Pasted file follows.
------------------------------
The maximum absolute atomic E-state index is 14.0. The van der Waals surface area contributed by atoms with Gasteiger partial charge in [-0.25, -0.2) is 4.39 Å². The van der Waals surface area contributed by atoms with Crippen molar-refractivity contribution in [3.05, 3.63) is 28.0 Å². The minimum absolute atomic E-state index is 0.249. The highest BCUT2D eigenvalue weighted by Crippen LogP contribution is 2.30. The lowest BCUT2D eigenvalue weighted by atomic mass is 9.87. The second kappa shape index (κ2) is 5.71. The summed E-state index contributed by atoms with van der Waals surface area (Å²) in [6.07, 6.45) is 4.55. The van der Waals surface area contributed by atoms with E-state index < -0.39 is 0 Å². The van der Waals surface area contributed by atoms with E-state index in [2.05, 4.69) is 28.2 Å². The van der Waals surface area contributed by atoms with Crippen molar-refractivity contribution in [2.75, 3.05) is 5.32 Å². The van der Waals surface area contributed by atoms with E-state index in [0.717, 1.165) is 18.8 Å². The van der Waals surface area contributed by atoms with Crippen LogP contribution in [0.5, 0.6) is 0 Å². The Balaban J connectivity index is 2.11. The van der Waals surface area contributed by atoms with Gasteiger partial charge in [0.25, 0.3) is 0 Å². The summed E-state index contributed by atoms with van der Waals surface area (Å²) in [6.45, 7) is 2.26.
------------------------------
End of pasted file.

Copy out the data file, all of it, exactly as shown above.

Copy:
The maximum absolute atomic E-state index is 14.0. The van der Waals surface area contributed by atoms with Gasteiger partial charge in [-0.25, -0.2) is 4.39 Å². The van der Waals surface area contributed by atoms with Crippen molar-refractivity contribution in [3.05, 3.63) is 28.0 Å². The minimum absolute atomic E-state index is 0.249. The highest BCUT2D eigenvalue weighted by Crippen LogP contribution is 2.30. The lowest BCUT2D eigenvalue weighted by atomic mass is 9.87. The second kappa shape index (κ2) is 5.71. The summed E-state index contributed by atoms with van der Waals surface area (Å²) in [6.07, 6.45) is 4.55. The van der Waals surface area contributed by atoms with E-state index < -0.39 is 0 Å². The van der Waals surface area contributed by atoms with E-state index in [2.05, 4.69) is 28.2 Å². The van der Waals surface area contributed by atoms with Crippen molar-refractivity contribution in [2.75, 3.05) is 5.32 Å². The van der Waals surface area contributed by atoms with E-state index in [0.717, 1.165) is 18.8 Å². The van der Waals surface area contributed by atoms with Crippen LogP contribution in [0.5, 0.6) is 0 Å². The Balaban J connectivity index is 2.11. The van der Waals surface area contributed by atoms with Gasteiger partial charge in [0.25, 0.3) is 0 Å². The summed E-state index contributed by atoms with van der Waals surface area (Å²) in [6.45, 7) is 2.26.